The thing is, we had to get out early and fast in order to enjoy the snow, since it was a couple of degrees above freezing and the sun was melting everything fast.  But, have you ever dressed pre-schoolers for snow?  Exhausting.  Also, Will has gotten really picky about his attire lately, and he threw a world-class tantrum about his gear versus Sarah's "pink marshmallow pants and jacket".  It turns out, he wanted his own "blue marshmallow snow suit", instead of the black waterproof pants and jacket.


We called his bluff, though, and he decided to suck it up and come outside to engage in his favorite Alpine sport: eating the snow off of the car bumpers.


Looking at these pictures, I think we've got ourselves some real contenders for the first-ever, brother-sister Olympic bobsled team.  Check out that technique.


The pink marshmallow was working it.



This picture reminds me of the artwork from Ezra Jack Keats' A Snowy Day.  Isn't it funny how the really great books can change and grow with you over time.  Just a few years ago, I remember thinking this book was really lame.  Now, it's definitely a favorite.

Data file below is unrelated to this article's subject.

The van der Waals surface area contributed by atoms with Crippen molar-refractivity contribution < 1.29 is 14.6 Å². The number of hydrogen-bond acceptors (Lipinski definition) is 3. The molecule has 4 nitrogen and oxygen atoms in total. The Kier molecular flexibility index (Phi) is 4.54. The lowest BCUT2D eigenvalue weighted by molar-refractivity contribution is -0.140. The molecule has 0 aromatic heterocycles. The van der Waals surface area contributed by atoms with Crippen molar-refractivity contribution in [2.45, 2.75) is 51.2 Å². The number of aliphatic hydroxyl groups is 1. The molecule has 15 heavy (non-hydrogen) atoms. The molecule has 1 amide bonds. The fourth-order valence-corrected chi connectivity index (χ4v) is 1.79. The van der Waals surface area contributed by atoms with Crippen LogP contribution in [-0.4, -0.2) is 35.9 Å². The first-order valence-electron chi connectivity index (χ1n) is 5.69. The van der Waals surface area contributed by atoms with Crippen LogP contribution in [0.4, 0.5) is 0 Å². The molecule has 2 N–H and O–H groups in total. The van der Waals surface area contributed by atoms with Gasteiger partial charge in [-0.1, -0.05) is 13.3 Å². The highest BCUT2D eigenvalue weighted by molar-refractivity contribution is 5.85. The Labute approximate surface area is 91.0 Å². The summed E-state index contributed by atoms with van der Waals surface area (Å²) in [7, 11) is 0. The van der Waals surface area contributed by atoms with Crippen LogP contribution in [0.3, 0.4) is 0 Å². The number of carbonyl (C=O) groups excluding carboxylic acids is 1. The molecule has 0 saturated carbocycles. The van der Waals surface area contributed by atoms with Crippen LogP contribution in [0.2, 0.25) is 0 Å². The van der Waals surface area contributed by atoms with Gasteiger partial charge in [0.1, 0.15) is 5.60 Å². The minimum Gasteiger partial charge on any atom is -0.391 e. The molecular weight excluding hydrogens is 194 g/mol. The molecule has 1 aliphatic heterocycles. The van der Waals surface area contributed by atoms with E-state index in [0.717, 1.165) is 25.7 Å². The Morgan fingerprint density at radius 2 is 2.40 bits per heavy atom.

Ever since we got snow the day after Christmas, the kids are convinced that I am able to conjure up this magical substance through a special wish that I make.  It's a REALLY big responsibility, I have to say.








Wednesday, February 6, 2013

We Live in a Horror Movie

Now that both kids recovering, it's like we're living with those horror-movie kids that keep popping up out of nowhere.  You think they're fast asleep in their beds, and then you turn around and almost step on them.  Or, you wake at 2 am to disheveled hair and saucer eyes blinking at you over the edge of the bed, willing you to wake up and let them climb in.